Re: Takiyyudin phonology
|From:||John Vertical <johnvertical@...>|
|Date:||Friday, July 28, 2006, 16:27|
Shreyas Sampat wrote:
>So I was musing about vowel harmony, and wondering, what's it look like
>when it starts bleeding into consonants, so I threw together this here baby
>The vowels are organised into two groups, 'green' and 'blue'; the names
>don't mean anything, obviously. Some of the consonants take different forms
>depending on the colour of a word. In the table below, consonant PAIRS
>indicate the blue form followed by the green form. The affricate TRIPLETS
>are (almost) simply a shorthand for two overlapping pairs; blue <chetsun>
>corresponds to green <chwe'chon>, except in a few cases where the simple
>postalveolar form doesn't alternate (thus green <che'chon).
>Inventory, with doubled lines for cxs, sometimes:
>Blue vowels: i e a u u'
>Green vowels: i e' o' o u
>u' o' e' are /U O E/; I prefer to write them with the Vietnamese horn
>diacritic but that's obviously not good usage on the list.
>Consonant system:[or the relevant parts of it]
>p-k^w ts-tS-tS^w tz-dZ-dZ^w G-g
> s-S-S^w[Later in the thread:]
>I'm imagining that it was a tidier, more transparent system sometime in the
>past, that got obscured and warped by vowel shifts and mergers.
>The consonants, incidentally, sort of indicate to me that maybe the green
>system was historically a less rounded system, which might mean that it was
>front, or unrounded, or something, this being the reason it maintains a
>labialization contrast in the affricate series.
At first glance that looks like an irregularily collapsed ATR harmony
instead: start with /i e a o u I E A O U/ and apply a back-vowel raise chain
of /u U o O A/ > /u\ u U o O/; then collapse /i u/ with /I U/, and loop /u\/
back to a new /U/. Nothing *too*atrocious, altho I suppose a chain shift of
that sort would be unlikely in an ATR harmonic system, as it would totally
wreck its articulatory basis.
As far as the consonants go, RTR vowels causing palatalization does make
some sort of crazy sense (to me anyway), since it does involve mooving the
tongue backwards, but I have no idea what the hell might have caused the
labialization or G<>g alternations then... But let's try the rounding
harmony, too. Maybe you could have the *blue* system be unrounded instead,
and then have the postalveolars retain their rounding after rounding was no
longer contrastiv ... Nah, now the palatalization is left unexplained! I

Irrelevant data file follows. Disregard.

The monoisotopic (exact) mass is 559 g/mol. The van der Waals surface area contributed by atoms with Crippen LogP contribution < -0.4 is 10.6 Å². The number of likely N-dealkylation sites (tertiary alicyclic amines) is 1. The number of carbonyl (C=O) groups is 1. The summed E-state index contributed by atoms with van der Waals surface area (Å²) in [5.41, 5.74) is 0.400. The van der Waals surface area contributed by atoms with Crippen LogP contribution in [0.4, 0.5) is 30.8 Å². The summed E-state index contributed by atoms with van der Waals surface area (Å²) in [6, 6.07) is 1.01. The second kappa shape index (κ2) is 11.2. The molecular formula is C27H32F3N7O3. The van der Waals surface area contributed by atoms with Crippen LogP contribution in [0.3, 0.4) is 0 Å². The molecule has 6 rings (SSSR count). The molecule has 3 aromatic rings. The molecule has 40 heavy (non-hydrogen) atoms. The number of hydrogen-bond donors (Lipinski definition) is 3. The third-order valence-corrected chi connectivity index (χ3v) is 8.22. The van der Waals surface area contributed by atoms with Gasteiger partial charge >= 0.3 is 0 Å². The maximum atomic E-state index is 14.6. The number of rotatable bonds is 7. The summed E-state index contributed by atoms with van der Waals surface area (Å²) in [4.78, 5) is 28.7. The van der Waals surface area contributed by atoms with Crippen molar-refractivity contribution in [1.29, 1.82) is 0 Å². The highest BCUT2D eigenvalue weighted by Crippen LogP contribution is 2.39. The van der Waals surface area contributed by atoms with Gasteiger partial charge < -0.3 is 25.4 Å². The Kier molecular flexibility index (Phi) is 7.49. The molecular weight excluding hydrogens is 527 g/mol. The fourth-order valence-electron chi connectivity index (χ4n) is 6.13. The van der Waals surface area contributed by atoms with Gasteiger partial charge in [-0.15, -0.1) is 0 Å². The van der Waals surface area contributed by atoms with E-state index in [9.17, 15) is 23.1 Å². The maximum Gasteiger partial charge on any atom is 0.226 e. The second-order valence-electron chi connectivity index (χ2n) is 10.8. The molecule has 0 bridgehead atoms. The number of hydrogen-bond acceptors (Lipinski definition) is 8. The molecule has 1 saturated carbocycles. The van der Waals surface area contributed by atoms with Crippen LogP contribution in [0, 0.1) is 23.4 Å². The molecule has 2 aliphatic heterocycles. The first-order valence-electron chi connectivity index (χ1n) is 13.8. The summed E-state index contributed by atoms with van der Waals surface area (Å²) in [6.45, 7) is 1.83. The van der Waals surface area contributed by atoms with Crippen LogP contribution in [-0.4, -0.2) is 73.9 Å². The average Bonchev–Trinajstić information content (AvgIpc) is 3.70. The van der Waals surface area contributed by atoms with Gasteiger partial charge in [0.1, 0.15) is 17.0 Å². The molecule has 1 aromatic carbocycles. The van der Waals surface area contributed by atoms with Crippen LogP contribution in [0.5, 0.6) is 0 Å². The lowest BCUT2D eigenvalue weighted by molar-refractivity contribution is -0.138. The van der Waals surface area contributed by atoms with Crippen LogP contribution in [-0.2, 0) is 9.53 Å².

could try to combine the two, maybe in a baroq double-harmony system, or
possibly just an ATR system spiced with transparent rounded vowels + some
moderately contrived vowel shifts, but I don't think I'll bother. I mean,
this *was* just a random example that doesn't necessarily have a solution,
Anyway, I bet a harmony system that complex would be already opaq to nativ
speakers, so you'd have loanwords and new derivation paradigms messing the
system up all over...
The idea *is* neat, tho, so thanks for the food for thought. As a conlanger
with a vowel harmonic L1, I shur' ought to have a conlang with one already,
too, wouldn't I? And in fact, I do have a draft lying about sumwhere of an
ATR system with /y Y/ added ... maybe I ought to have a 2nd look at it. And
maybe start trying to partially collapse it in various quirky ways. I think
I abandoned that phonology when choosing the side projects focus on because
I didn't like the consonant system - which was also harmonic, independantly
of the vowels...
<is essentially thinking out loud by this point>
>I'm thinking that there's basically a toggle, a morpheme can be either
>dominant or recessive; some combination of dominance and 'head-ish-ness'
>(probably the most headly dominant bit, or the most headly bit if no
>dominant bits are present) determines the colour of a word. I can imagine
>that occurring in a language where harmony has sort of run away with the
>spoon and become grammaticalised, rather than merely something in the
Yeah, that would be cool to come across.
>Maybe 'switch the colour of a word' is a way to pronounce it emphatically
For the record, there's half a dozen or so Finnish words that have
historically switched their harmony gruop, usually achieving a deminutiv
meaning in the process. A still slightly transparent example (& one where
the original form still survives as well) would be <tuhma> "naughty" vs.
(Hanlon's Razor anyone? :)
Also, kudos to David for mentioning the interesting article! 'Twas good food
for thought as well.